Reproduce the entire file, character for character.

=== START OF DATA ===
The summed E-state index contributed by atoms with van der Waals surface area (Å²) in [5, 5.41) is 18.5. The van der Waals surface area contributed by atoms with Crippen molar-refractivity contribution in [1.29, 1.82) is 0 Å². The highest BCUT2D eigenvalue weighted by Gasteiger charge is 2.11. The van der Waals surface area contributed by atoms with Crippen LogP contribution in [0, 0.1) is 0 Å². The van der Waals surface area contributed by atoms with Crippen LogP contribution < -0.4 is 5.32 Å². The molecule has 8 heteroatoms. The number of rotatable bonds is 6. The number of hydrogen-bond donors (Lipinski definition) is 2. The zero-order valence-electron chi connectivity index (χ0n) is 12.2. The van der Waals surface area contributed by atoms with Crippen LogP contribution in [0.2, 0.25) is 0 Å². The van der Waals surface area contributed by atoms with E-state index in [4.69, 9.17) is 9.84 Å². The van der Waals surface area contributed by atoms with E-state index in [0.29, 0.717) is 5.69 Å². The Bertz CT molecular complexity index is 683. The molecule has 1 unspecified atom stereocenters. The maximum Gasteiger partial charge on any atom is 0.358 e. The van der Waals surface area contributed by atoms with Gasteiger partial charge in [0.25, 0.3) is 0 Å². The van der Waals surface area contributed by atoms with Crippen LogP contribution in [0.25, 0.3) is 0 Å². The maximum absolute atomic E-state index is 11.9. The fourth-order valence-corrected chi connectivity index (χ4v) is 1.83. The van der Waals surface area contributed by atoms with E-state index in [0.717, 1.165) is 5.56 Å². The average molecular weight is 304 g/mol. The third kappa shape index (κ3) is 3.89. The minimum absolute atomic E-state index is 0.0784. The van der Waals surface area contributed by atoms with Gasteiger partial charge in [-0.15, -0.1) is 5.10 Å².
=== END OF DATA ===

The summed E-state index contributed by atoms with van der Waals surface area (Å²) in [5, 5.41) is 18.5. The van der Waals surface area contributed by atoms with Crippen molar-refractivity contribution in [1.29, 1.82) is 0 Å². The highest BCUT2D eigenvalue weighted by Gasteiger charge is 2.11. The van der Waals surface area contributed by atoms with Crippen LogP contribution in [0, 0.1) is 0 Å². The van der Waals surface area contributed by atoms with Crippen LogP contribution < -0.4 is 5.32 Å². The molecule has 8 heteroatoms. The number of rotatable bonds is 6. The number of hydrogen-bond donors (Lipinski definition) is 2. The zero-order valence-electron chi connectivity index (χ0n) is 12.2. The van der Waals surface area contributed by atoms with Crippen LogP contribution in [0.2, 0.25) is 0 Å². The van der Waals surface area contributed by atoms with E-state index in [4.69, 9.17) is 9.84 Å². The van der Waals surface area contributed by atoms with E-state index in [0.29, 0.717) is 5.69 Å². The Bertz CT molecular complexity index is 683. The molecule has 1 unspecified atom stereocenters. The maximum Gasteiger partial charge on any atom is 0.358 e. The van der Waals surface area contributed by atoms with Gasteiger partial charge in [0.25, 0.3) is 0 Å². The van der Waals surface area contributed by atoms with Crippen LogP contribution in [0.25, 0.3) is 0 Å². The maximum absolute atomic E-state index is 11.9. The fourth-order valence-corrected chi connectivity index (χ4v) is 1.83. The van der Waals surface area contributed by atoms with E-state index in [0.717, 1.165) is 5.56 Å². The average molecular weight is 304 g/mol. The third kappa shape index (κ3) is 3.89. The minimum absolute atomic E-state index is 0.0784. The van der Waals surface area contributed by atoms with Gasteiger partial charge in [-0.15, -0.1) is 5.10 Å².